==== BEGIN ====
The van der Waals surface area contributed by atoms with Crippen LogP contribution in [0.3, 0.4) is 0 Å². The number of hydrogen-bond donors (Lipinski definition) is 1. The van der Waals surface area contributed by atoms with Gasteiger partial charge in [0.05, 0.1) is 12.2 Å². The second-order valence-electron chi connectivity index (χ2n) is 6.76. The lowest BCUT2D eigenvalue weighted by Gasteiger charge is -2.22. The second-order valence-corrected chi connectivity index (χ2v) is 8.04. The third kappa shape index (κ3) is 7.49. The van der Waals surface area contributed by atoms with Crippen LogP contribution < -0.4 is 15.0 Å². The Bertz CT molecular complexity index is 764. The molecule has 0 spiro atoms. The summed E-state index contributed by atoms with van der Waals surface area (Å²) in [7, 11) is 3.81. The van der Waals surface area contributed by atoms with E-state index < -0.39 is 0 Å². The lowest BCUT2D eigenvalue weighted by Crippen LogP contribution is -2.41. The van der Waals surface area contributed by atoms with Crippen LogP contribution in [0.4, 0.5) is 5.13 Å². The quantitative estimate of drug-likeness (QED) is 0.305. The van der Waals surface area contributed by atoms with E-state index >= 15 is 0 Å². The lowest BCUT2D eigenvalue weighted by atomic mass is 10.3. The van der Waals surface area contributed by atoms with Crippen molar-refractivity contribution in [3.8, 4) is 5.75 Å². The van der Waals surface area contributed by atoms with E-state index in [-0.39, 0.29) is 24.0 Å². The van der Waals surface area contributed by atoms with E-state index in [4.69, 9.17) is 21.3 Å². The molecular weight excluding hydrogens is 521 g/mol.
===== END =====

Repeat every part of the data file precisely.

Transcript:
The van der Waals surface area contributed by atoms with Crippen LogP contribution in [0.3, 0.4) is 0 Å². The number of hydrogen-bond donors (Lipinski definition) is 1. The van der Waals surface area contributed by atoms with Gasteiger partial charge in [0.05, 0.1) is 12.2 Å². The second-order valence-electron chi connectivity index (χ2n) is 6.76. The lowest BCUT2D eigenvalue weighted by Gasteiger charge is -2.22. The second-order valence-corrected chi connectivity index (χ2v) is 8.04. The third kappa shape index (κ3) is 7.49. The van der Waals surface area contributed by atoms with Crippen LogP contribution < -0.4 is 15.0 Å². The Bertz CT molecular complexity index is 764. The molecule has 0 spiro atoms. The summed E-state index contributed by atoms with van der Waals surface area (Å²) in [7, 11) is 3.81. The van der Waals surface area contributed by atoms with E-state index < -0.39 is 0 Å². The lowest BCUT2D eigenvalue weighted by Crippen LogP contribution is -2.41. The van der Waals surface area contributed by atoms with Crippen LogP contribution in [0.4, 0.5) is 5.13 Å². The quantitative estimate of drug-likeness (QED) is 0.305. The van der Waals surface area contributed by atoms with E-state index >= 15 is 0 Å². The lowest BCUT2D eigenvalue weighted by atomic mass is 10.3. The van der Waals surface area contributed by atoms with Crippen molar-refractivity contribution in [3.8, 4) is 5.75 Å². The van der Waals surface area contributed by atoms with E-state index in [-0.39, 0.29) is 24.0 Å². The van der Waals surface area contributed by atoms with E-state index in [4.69, 9.17) is 21.3 Å². The molecular weight excluding hydrogens is 521 g/mol.